Farrah J. Jalali, OMS III is an Arizona native who grew up in Tucson. Serendipitously, she discovered her passion for medicine as a student volunteer at the University of Arizona Cancer Center on Campbell, former site of Tucson General Hospital. There she shadowed a social worker who was married to an osteopathic physician who had trained and worked at Tucson General. After observing the physician at work, she decided to pursue a DO degree and become a family physician.
May 19, 2015
There is increasing evidence that opioid medications are over-prescribed and poorly managed because prescribers are not aware of appropriate opioid risk management strategies and non-opioid approaches to treating chronic pain. This activity seeks to familiarize prescribers with current guidelines for opioid use and prescribing, as well as educate prescribers about non-opioid strategies for pain management.
April 1, 2015
Maintaining a healthy lifestyle takes determination and cognitive effort. A vital part in keeping up with a healthy lifestyle is an individual's primary care physician. Not only can primary care physicians provide their patients with valuable guidelines for leading a healthy life, but they can specify guidelines on a more individual-basis based on their patient's history, family history, and goals. To gain more insight about this topic, David Los, DO will answer some common questions. Dr. Los is a family medicine physician at CMG Northwest (Carondelet Medical Group), located at 551 W. Magee Road. His office telephone number is 520-498-6467. Dr. Los received his medical degree as well as a Master's degree in Health Care Administration at the University of Osteopathic Medicine and Health Sciences in Des Moines, Iowa.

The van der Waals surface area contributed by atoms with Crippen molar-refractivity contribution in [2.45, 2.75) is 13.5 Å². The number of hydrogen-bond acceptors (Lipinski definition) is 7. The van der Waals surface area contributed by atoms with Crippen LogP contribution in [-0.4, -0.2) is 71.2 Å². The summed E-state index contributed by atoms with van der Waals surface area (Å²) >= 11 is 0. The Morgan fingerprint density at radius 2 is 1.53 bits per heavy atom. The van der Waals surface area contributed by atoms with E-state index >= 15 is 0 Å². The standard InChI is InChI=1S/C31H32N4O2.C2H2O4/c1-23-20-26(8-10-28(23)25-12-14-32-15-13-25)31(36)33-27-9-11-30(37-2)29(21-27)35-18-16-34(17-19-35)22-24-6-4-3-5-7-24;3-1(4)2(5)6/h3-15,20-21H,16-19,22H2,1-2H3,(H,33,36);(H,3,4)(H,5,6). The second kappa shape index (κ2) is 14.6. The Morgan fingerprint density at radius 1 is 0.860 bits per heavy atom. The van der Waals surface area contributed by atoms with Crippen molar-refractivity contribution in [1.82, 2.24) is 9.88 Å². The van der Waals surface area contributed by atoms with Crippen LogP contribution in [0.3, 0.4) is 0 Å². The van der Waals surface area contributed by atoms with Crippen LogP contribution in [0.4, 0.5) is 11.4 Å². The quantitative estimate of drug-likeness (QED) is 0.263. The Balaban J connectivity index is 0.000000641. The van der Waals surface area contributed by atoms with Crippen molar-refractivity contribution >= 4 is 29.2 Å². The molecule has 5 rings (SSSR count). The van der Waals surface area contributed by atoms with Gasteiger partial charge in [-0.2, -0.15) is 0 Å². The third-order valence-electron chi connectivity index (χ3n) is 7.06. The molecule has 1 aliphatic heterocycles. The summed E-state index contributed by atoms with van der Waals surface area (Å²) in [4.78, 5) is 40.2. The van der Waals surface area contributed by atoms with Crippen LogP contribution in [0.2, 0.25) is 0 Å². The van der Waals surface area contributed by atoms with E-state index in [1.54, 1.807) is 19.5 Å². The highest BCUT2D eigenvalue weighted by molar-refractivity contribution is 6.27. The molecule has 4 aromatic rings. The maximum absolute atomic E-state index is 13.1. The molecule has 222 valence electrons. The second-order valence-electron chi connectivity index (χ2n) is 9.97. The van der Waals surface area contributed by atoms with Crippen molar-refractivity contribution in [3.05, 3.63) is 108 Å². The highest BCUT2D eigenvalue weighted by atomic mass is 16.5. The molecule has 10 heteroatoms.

February 18, 2015
This is called the Rio Rico Fire & Medical District "Community Integrated Paramedicine Program." The term comes from "Community Paramedic " which is trademarked, and so when I first became interested in this concept in 2010, I wanted to use a term that was close enough but did not infringe on TM. When it came to name the program for a grant (we were unsuccessful in obtaining), I called it "Community Healthcare Paramedicine." Since then the concept has gained traction throughout Arizona and in 2014 Arizona Department of Health Services put together a steering group under the term "Community Integrated Paramedicine" (CIP). This is a term I support because this program truly must be integrated into the overall healthcare resources of each community, if it is to be successful.